Every time I come home to the UK after a trip back to the States, I shell out sixty bucks at the airport and bring back an extra checked bag full of belongings that have been stashed into closets and basements and under beds. What inevitably follows is a chaotic and crowded unpacking process that resembles a hellish jigsaw puzzle as I try to find homes for more and more objects in a flat which reached capacity eight months ago. Some of these things are relatively rational choices, like the above pile of unbound books from an edition I printed in 2008 and would someday like to finish. Others are less practical. I thought I would take a moment and showcase a few of the things I hauled over the ocean this trip. As you contemplate these objects, you may wonder how I could have gone without them for so long. Alternatively, you might ask what on earth compelled me to drag such a thing such a great distance. I accept both conclusions as fair and true. For your consideration:
My beloved corner rounder. This is my second attempt to bring it over. The first attempt was abandoned after a humiliating overweight baggage display at the check-in counter at the Philadelphia airport.
Michelle Ray’s new book, God Created the Sea and Painted it Blue so We’d Feel Good on it. No one could possibly argue with this one. Look at this book. And then check out Michelle’s website and buy one because this is unbelievable value.
This box of assorted tools, which includes my spokeshave, an extra hand drill, screwdrivers (possibly unnecessary, I agree,) tiny dividers that I bought in England five years ago, took home to New York State and I never used. Also: plumber’s tape, a half inch gouge, pens, thread, unidentified other things.
This box. Plus about seven other boxes made during the series of box making workshops I conducted over the last few weeks.
An industrial light bulb mounted on a block of wood. It’s pretty big. It doesn’t light up. This makes the fifth one that I have tenderly (inexplicably?) brought over in a carry on bag. Made by my friends Amy and Brandon at Miles and May Furniture Works in Geneva, NY. They also make highly impressive and more functional items like tables and beds and chairs.
My brand new copy of Touch: the Vista Sans Wood Type Project. This is an amazing book and an amazing project.
Letterpress Ink in Tubes! A new purchase after some advice from Jessica Spring at the Paper and Book Intensive this year. No website yet, but if you are interested you can email them at Ink[at]orchidesign.com. I haven’t used these yet and I am ready to try.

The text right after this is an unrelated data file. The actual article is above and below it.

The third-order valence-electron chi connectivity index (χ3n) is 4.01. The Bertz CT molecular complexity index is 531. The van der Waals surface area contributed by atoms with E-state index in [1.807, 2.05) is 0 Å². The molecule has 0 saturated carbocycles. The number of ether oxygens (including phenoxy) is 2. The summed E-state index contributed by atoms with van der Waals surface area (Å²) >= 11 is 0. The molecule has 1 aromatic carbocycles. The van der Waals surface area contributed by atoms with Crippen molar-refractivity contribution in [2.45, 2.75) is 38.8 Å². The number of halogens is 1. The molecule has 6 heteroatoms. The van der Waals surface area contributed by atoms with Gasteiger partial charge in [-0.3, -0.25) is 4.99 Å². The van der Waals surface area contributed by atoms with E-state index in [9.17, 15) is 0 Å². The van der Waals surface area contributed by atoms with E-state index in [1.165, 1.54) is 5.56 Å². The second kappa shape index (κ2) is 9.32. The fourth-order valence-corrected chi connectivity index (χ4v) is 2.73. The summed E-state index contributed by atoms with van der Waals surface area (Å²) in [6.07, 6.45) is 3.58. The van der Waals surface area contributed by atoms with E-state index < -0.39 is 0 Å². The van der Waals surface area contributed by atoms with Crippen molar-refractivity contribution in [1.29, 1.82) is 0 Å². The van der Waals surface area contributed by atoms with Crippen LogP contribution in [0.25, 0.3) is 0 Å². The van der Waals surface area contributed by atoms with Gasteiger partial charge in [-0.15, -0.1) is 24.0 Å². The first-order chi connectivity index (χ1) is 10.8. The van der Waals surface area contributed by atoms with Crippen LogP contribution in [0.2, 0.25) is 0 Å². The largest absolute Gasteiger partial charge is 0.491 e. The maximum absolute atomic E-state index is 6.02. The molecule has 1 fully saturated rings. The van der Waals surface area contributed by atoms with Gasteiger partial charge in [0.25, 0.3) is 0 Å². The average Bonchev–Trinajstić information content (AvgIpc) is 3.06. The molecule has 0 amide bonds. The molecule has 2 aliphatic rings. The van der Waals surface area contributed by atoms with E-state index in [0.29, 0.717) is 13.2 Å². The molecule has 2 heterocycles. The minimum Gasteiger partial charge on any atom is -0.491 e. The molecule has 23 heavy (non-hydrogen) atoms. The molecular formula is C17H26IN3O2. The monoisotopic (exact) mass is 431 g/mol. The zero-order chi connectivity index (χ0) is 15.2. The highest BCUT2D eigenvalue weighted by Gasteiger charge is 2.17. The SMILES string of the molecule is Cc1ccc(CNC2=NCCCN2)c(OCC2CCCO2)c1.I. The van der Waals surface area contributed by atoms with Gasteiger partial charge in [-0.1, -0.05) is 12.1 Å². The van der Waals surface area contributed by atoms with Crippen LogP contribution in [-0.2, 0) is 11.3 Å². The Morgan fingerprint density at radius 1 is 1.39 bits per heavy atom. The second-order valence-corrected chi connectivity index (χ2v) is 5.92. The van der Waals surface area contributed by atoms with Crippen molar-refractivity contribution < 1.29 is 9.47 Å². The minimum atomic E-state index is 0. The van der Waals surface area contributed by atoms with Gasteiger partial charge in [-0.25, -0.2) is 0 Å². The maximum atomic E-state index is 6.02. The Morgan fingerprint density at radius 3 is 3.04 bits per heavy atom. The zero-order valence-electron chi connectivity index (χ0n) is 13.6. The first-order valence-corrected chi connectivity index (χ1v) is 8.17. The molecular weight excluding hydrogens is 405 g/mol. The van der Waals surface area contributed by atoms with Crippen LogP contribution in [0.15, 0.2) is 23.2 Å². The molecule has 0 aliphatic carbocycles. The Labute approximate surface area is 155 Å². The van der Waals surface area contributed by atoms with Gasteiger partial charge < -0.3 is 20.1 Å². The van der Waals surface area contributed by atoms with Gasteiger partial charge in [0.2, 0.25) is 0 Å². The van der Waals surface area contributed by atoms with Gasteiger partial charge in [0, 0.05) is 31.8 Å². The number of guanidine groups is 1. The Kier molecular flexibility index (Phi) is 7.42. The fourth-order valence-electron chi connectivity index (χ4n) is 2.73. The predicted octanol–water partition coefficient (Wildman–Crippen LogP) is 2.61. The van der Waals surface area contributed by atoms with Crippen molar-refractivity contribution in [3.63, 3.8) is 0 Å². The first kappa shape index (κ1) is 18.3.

A gift from my friend David, tiny perfumes nestled into purpose-cut foam and housed in a beautiful box. Fifteen scents plus all of the satisfaction of putting things in their perfect and rightful place. Thank you, David!
My collection of late 19th and early 20th century Baedekers! Quick, can anyone tell me if the Cunard Line, the Canadian Pacific or the Hamburg-America Line offers the best steamship service to London? Oh, wait, here it is. I’ll be fine.
A selection of chemistry glassware that I bought in Minneapolis a few years ago. I know, I know, this seems a little silly. But look how small these are! They don’t take up too much room! How could I leave them?
As of today, each of these things has been lovingly placed in their new home. I’ve finally unpacked and so begins my reentry into my UK life, planning workshops, prepping to teach and gearing up for new projects. Obviously I can’t do that without my chemistry glassware or my non-functional industrial light bulbs so it’s a good thing I made all this effort.
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My last act before I left the USA was teaching a three-day box making workshop in my mother’s house. We transformed her lovely living room into a chaotic mess, prompting my step father to vacate the state of Delaware for the duration of the course. Thanks to my mom and her lovely friends, and a special thanks to poor Clarke for giving over his favorite room. And house. And state.
Have a look at this haul after our first day. Buttons!
The only mishap over the three days? My mother glued herself to herself. But don’t worry, she’s fine.
Over and out!